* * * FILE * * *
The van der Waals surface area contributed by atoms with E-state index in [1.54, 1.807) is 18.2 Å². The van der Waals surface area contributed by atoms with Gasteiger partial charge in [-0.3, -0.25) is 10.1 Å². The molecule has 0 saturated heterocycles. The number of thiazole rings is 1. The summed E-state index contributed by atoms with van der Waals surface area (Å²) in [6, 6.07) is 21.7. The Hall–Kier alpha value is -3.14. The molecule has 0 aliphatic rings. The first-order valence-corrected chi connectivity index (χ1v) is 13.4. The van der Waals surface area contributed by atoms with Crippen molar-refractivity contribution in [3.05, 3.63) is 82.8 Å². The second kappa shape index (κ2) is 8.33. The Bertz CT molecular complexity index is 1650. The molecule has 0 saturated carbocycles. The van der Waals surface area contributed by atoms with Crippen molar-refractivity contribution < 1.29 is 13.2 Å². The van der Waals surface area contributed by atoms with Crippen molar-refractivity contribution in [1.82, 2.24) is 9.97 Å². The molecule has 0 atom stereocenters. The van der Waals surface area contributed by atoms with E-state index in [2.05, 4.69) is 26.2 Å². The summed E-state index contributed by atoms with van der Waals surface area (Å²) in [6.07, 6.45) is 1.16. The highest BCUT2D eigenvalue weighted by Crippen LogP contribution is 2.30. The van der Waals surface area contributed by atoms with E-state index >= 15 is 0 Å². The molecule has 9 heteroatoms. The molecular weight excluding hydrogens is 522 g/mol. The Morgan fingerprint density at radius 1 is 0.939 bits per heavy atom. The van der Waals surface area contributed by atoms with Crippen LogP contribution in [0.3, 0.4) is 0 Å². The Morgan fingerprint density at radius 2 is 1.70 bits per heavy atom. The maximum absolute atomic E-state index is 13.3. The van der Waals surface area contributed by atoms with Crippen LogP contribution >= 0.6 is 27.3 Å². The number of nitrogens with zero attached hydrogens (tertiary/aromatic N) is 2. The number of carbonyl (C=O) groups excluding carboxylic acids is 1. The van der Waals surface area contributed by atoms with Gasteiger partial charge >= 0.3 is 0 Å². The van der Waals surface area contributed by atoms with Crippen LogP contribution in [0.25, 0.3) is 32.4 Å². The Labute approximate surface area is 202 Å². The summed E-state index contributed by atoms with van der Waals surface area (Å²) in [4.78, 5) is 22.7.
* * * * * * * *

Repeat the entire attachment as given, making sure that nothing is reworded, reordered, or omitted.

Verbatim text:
The van der Waals surface area contributed by atoms with E-state index in [1.54, 1.807) is 18.2 Å². The van der Waals surface area contributed by atoms with Gasteiger partial charge in [-0.3, -0.25) is 10.1 Å². The molecule has 0 saturated heterocycles. The number of thiazole rings is 1. The summed E-state index contributed by atoms with van der Waals surface area (Å²) in [6, 6.07) is 21.7. The Hall–Kier alpha value is -3.14. The molecule has 0 aliphatic rings. The first-order valence-corrected chi connectivity index (χ1v) is 13.4. The van der Waals surface area contributed by atoms with Crippen molar-refractivity contribution in [3.05, 3.63) is 82.8 Å². The second kappa shape index (κ2) is 8.33. The Bertz CT molecular complexity index is 1650. The molecule has 0 saturated carbocycles. The van der Waals surface area contributed by atoms with Crippen molar-refractivity contribution < 1.29 is 13.2 Å². The van der Waals surface area contributed by atoms with Crippen molar-refractivity contribution in [1.82, 2.24) is 9.97 Å². The molecule has 0 atom stereocenters. The van der Waals surface area contributed by atoms with E-state index in [2.05, 4.69) is 26.2 Å². The summed E-state index contributed by atoms with van der Waals surface area (Å²) in [6.07, 6.45) is 1.16. The highest BCUT2D eigenvalue weighted by Crippen LogP contribution is 2.30. The van der Waals surface area contributed by atoms with E-state index >= 15 is 0 Å². The molecule has 9 heteroatoms. The molecular weight excluding hydrogens is 522 g/mol. The Morgan fingerprint density at radius 1 is 0.939 bits per heavy atom. The van der Waals surface area contributed by atoms with Crippen LogP contribution in [0.3, 0.4) is 0 Å². The Morgan fingerprint density at radius 2 is 1.70 bits per heavy atom. The maximum absolute atomic E-state index is 13.3. The van der Waals surface area contributed by atoms with Crippen LogP contribution >= 0.6 is 27.3 Å². The number of nitrogens with zero attached hydrogens (tertiary/aromatic N) is 2. The number of carbonyl (C=O) groups excluding carboxylic acids is 1. The van der Waals surface area contributed by atoms with Gasteiger partial charge >= 0.3 is 0 Å². The van der Waals surface area contributed by atoms with Crippen LogP contribution in [0.25, 0.3) is 32.4 Å². The Labute approximate surface area is 202 Å². The summed E-state index contributed by atoms with van der Waals surface area (Å²) in [4.78, 5) is 22.7.